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THE ACTS OF THE APOSTLES - Chapter 10 - Verse 15

Verse 15. What God hath cleansed. What God hath pronounced or declared pure. If God has commanded you to do a thing, it is not impure or wrong. Its use is lawful if he has commanded it. Perhaps Peter would have supposed that the design of this vision was to instruct him that the distinction between clean and unclean food, as recognized by the Jews, was about to be abolished, Ac 17. But the result showed that it had a higher and more important design. It was to show him that they who had been esteemed by the Jews as unclean or profane—the entire Gentile world—might now be admitted to similar privileges with the Jews. That barrier was to be broken down, and the whole world was to be admitted to the same fellowship and privileges in the gospel. See Eph 2:14; Ga 3:28. It was also true that the ceremonial laws of the Jews in regard to clean and unclean beasts was to pass away, though this was not directly taught in this vision. But when once the barrier was removed that separated the Jews and Gentiles, all the laws which supposed such a distinction, and which were framed to keep up such a distinction, passed away of course. The ceremonial laws of the Jews were designed solely to keep up the distinction between them and other nations. When the distinction was abolished— when other nations were to be admitted to the same privileges—the laws which were made to keep up such a difference received their death-blow, and expired of course. For it is a maxim of all law, that when the reason why a law was made ceases to exist, the law becomes obsolete. Yet it was not easy to convince the Jews that their laws ceased to be binding. This point the apostles laboured to establish; and from this point arose most of the difficulties between the Jewish and Gentile converts to Christianity. See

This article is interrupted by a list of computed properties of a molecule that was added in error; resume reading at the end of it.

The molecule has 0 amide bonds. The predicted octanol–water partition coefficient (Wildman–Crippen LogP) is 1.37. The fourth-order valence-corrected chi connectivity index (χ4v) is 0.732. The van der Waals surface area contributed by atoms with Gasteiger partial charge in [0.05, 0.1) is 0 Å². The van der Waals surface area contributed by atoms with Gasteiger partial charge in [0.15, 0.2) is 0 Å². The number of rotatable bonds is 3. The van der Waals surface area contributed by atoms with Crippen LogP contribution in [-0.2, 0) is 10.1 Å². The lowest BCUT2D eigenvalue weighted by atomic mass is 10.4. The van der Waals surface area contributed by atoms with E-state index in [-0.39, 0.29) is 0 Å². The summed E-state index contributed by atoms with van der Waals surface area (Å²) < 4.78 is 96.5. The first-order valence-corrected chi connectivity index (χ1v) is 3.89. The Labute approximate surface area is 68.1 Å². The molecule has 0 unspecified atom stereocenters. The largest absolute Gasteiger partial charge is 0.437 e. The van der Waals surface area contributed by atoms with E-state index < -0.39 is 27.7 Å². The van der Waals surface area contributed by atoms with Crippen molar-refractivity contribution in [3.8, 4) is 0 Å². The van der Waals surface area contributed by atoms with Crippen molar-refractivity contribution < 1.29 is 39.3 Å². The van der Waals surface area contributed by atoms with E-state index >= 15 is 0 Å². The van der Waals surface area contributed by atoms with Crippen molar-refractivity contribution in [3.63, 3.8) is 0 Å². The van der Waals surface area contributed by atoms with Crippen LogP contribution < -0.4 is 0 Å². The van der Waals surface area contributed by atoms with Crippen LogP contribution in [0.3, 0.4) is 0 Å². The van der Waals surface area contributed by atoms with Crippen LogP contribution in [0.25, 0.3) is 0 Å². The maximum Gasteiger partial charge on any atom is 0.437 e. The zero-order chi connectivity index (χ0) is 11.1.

Ac 15, Ro 14, Ro 15.

{c} "that call not" Ac 10:28; Mt 15:11; Ro 14:14; 1 Co 10:25; 1 Ti 4:4

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